Eco-landscaping includes a number of practices that are easy on the environment and your pocketbook. It includes designing your yard to conserve water, using selective plantings, collecting rainwater, watering wisely, home composting, mulching, grasscycling and using a push or electric mower.

Eco-landscaping reduces waste, fertilizer and chemical needs, conserves water and saves money through reduced energy and yard maintenance costs. It also reduces greenhouse gas (GHG) emissions responsible for climate change.

Xeriscape – Low-maintenance landscaping

Xeriscape landscaping is designing your yard and garden specifically to conserve water.

Xeriscape is coined from the Greek word “xeros,” meaning dry, and “scape,” meaning a kind of view or scene. You might take Xeriscape landscaping to imply a dry and uninteresting garden; however, in practice quite the opposite is true.

Whether you are developing a Xeriscape landscape from scratch or modifying a traditional garden, the same basic principles apply.

Reasons to Xeriscape

  • Conserves water
  • Requires less pruning and maintenance
  • Provides lots of attractive planting options
  • Thrives with little fertilization
  • Minimizes pest and disease problems

Design for water conservation

Incorporate native, drought-resistant plants, practical turf areas and mulches into your landscape. Place plants with the same watering and care requirements together to increase survival rate and reduce maintenance requirements.

Reduce your lawn

Minimize your lawn by incorporating different purpose areas such as patios and rock gardens. Use various shapes and colours of rocks and gravel combined with drought-resistant shrubs, flowers and evergreens to create interest.

Use Selective Plantings

To create visual balance throughout the year, opt for native and drought-resistant plants, taking into consideration all seasons.

Evergreens along the north and west sides of your home provide shelter against winter winds. Deciduous trees on the south side shade your home in the summer while still letting the sunshine in during the winter.

Water Wisely

More than half of the water applied to lawns and gardens can be lost to evaporation and run-off due to over-watering.

Overwatering is not only a waste of water, it encourages excessive growth, depleting the lawn’s energy reserves and disease resistance. It can create high moisture and surface humidity, ideal conditions for fungal pathogens.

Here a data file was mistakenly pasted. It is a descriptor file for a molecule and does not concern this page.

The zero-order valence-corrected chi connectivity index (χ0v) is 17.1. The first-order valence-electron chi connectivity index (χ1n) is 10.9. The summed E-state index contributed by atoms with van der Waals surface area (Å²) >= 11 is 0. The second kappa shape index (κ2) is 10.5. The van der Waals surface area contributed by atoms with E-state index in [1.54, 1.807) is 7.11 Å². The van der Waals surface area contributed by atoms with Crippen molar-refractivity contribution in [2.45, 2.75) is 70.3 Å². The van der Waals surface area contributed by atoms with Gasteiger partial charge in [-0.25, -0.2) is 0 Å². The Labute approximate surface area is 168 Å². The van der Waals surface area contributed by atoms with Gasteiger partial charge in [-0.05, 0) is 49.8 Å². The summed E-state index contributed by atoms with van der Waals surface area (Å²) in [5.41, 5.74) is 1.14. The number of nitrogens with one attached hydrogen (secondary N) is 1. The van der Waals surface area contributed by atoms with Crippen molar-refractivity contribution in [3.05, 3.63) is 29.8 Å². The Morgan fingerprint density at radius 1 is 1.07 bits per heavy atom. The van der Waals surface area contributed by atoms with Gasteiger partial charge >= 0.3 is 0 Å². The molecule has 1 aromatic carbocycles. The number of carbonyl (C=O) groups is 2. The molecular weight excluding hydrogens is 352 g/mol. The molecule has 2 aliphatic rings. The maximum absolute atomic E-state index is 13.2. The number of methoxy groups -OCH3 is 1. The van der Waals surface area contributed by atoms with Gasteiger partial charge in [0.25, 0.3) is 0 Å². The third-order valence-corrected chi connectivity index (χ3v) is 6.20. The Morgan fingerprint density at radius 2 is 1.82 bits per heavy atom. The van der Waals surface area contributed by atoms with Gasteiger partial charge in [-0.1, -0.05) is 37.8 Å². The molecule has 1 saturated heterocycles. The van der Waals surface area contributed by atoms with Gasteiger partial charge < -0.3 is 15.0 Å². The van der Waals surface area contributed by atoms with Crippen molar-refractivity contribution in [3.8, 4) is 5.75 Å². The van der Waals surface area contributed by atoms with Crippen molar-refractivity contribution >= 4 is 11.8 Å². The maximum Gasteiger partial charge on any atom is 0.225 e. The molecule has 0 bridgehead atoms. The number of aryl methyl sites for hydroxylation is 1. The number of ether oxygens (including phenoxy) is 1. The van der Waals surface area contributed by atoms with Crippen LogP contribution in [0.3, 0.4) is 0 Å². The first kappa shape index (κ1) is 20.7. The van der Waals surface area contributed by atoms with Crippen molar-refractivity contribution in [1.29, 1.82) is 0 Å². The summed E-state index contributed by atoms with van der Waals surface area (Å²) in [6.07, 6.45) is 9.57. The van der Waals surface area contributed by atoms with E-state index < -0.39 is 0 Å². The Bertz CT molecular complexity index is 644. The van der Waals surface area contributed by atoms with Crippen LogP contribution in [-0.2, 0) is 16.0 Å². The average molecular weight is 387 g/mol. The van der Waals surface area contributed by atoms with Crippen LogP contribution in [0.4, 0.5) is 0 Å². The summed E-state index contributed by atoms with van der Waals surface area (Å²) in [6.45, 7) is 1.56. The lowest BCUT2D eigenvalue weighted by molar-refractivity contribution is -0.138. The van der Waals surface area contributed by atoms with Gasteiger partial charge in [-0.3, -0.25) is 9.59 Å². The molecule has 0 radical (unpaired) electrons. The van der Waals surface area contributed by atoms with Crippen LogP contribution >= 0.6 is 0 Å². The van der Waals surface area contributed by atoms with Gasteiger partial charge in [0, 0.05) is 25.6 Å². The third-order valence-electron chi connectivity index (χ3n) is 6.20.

Water early in the morning, after the dew has dried, to reduce losses to evaporation.

Apply single deep waterings (25 mm/1 inch once every 7 – 10 days) rather than several light waterings. Light, frequent watering encourages shallow roots making lawns more sensitive to drought and soil compaction. An empty tuna can works as an easy measure. Most hoses provide 6.4 mm (one-quarter inch) to 8.5 mm (one-third inch) of water per hour.

Stop watering when runoff occurs; especially on slopes or dry compacted soil. Cycling water on and off in these areas avoids wasting water and gives your lawn a better watering.

Collect Rainwater

Use a cistern or rain barrel to capture and store rainwater for irrigation. It reduces stormwater runoff and the GHGs associated with drinking water.

Make sure your barrel is covered with a tight-fitting lid or screen to keep disease-carrying mosquitoes from breeding there.

For detailed savings and GHG emission reductions associated with using rainwater for outside watering, see Rain Barrel calculations.

Use an Electric or Push Mower

Consider replacing your gas mower with an electric model (there are even cordless electric mowers on the market now). Electric mowers require no gas or oil, release no fumes and are much quieter than gas mowers. A typical gas-powered mower produces 48 kilograms of greenhouse gas (GHG) emissions in a season and as much air pollution as a car driven 550 kilometres.

Another option is to purchase a new push reel mower. The new ones are about half the weight (and easier to push) than the old models and require no electricity or gasoline so they are good for your health and the environment.

For More Information

Environment and Climate Resilience

If you are calling from outside of Edmonton: 780-442-5311

Telephone 311